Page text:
This article was written by Snowden's Principal Consultant, Jeremy Peters.
Geophysics refers to the measurement of some property of the earth: gravitational field, magnetic field, radioactivity, ability to transmit vibration and electricity, amongst others. There’s a myriad of geophysical techniques to confuse the investor, each with different applications.
It’s important to remember that none of these techniques tells the geologist what's in the ground but they may identify a potentially good place to drill. The geologist or interpreting geophysicist is usually looking to identify potentially mineralised structures in the rock.
All geophysical techniques are subject to the interpretation of the geophysicist. Several times I've drilled a geophysical target at one orientation for no result, only to hit something at another orientation using an alternative interpretation. Other times, what has appeared to be a strong conductor of electricity, possibly massive sulphides, has turned out to be a conductive layer, such as graphite or carbonates. There may well be sulphides in the hole, but these are barren pyrite, not the masses of pentlandite or chalcopyrite that the geologist (and investors) hoped for.
Success requires the best data that technology can acquire and a persistent, competent geophysicist with an open mind, prepared to reinterpret the data as new evidence is secured.
Magnetics: an important airborne or ground-based family of techniques that measures the natural magnetic field of the rock. Most rock contains varying quantities of magnetic minerals. Faults and other structures destroy these minerals and appear as magnetic lows. These techniques are easy to interpret and are very useful for seeing through cover and identifying potentially mineralised structures.
Electromagnetics (EM): another popular family of techniques that can be ground-based or airborne. The concept is similar to IP – a loop is used to induce an electromagnetic field in the ground and another loop measures the characteristic of the decay, frequency, magnetic susceptibility and other characteristics of the field. This is useful for many styles of mineralisation because it can cover a large area quickly and yields information about numerous rock types and their structure (faults, fractures, folds).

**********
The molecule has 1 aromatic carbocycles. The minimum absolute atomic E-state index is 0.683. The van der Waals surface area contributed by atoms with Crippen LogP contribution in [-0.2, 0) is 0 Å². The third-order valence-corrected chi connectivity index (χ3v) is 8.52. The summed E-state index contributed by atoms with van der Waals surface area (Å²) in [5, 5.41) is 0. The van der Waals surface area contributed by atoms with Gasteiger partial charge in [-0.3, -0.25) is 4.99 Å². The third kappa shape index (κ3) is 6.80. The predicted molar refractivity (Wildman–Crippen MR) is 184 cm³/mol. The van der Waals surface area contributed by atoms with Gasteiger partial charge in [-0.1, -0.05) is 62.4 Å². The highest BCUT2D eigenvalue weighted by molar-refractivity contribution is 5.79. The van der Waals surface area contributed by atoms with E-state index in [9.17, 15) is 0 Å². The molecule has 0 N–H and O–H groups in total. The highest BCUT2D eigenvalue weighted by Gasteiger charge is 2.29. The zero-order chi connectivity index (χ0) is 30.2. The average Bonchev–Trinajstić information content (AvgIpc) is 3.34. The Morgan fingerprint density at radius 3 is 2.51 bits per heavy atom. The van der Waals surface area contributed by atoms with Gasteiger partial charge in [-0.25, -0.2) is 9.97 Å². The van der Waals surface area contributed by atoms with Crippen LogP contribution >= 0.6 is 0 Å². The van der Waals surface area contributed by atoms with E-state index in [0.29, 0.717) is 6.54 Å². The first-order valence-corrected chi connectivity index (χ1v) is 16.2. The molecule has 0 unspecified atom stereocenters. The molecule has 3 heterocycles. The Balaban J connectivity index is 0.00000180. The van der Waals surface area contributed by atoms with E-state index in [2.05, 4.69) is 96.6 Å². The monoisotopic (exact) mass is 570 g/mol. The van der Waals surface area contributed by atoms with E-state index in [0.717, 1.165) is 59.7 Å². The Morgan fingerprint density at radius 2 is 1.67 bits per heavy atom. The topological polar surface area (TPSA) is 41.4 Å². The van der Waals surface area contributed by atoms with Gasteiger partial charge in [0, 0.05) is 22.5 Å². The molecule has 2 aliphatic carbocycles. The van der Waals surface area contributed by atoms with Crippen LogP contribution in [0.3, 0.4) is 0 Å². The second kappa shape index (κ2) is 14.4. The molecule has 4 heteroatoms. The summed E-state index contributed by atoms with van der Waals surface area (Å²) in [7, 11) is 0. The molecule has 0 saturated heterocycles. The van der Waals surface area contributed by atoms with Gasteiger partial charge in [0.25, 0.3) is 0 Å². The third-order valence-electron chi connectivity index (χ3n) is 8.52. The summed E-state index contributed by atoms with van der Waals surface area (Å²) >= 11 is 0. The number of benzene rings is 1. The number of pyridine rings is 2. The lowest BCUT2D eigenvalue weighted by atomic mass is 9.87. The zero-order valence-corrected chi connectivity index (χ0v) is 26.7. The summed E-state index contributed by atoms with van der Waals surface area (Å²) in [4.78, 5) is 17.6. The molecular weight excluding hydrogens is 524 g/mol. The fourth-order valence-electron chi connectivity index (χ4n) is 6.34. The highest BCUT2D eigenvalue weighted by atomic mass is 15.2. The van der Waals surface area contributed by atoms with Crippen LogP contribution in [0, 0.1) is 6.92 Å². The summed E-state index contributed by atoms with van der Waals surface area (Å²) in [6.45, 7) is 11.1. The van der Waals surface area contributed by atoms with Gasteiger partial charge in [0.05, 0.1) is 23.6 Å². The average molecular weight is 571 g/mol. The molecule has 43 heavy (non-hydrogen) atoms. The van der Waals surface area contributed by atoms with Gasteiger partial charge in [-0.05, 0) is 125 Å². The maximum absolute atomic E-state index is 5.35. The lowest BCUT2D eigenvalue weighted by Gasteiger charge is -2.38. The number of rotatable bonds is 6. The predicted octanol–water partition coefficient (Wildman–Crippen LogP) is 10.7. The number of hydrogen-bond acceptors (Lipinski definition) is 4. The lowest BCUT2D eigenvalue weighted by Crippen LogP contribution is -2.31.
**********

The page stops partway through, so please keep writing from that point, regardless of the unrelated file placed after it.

Induced Polarisation (IP): a popular, more sophisticated subset of EM techniques, typically applied to high-sulphide targets. Current is passed into the ground and a voltage decay or polarisation measured across an electrode array. Useful for homogeneous and finely disseminated sulphide orebodies, including porphyry-related deposits.
Magnetotellurics (MT): is an EM variant that relies on natural variations in the earth’s magnetic field to induce fields in the ground. This technique is not always easy to interpret but is valued for its ability to penetrate deep beneath the surface. As near surface deposits become harder to find, explorers increasingly rely on relatively low-cost MT techniques to help identify mineralisation at depth.
Resistivity or mise-la-masse: a family of techniques, often used post-discovery, that simply pass a current through the ground and measure conductivity. These techniques can be applied to massive sulphide targets, which are typically more conductive than unmineralised rock. A simple way for a geologist to test the suitability of a rock for resistivity survey is to take a sample and test its resistivity with a multimeter.
Radiometrics: measures the naturally occurring radiation associated with (usually) uranium, potassium and thorium minerals. This is useful in identifying lithology and is invaluable for mapping.
Gravity: measures variations in the earth’s gravitational field and is useful for large-scale or deep identification of lithology and intrusives. Historically confined to the petroleum sector as a reconnaissance tool in sedimentary basins, but increasingly used by the mineral sector to identify dense intrusive-related deposits such as iron oxide copper gold deposits (IOCG).
Seismic: measures the behaviour of either naturally occurring or induced vibration in the earth’s crust. Ubiquitous in hydrocarbon exploration, is increasingly used in mineral exploration to identify lithology and structure, particularly at a large scale or at depth.
In my view, the modern explorer will not be successful without appropriate geophysical data, competently interpreted. The cost of geophysics is highly variable, depending on the technique and location, but it is prudent to budget around $0.15M for meaningful preliminary geophysical prospecting and analysis of a previously unexplored prosepct in remote Australia. My experience is that this investment repays itself within the first drilling campaign by reducing the number of metres required while better targeting those metres that are drilled.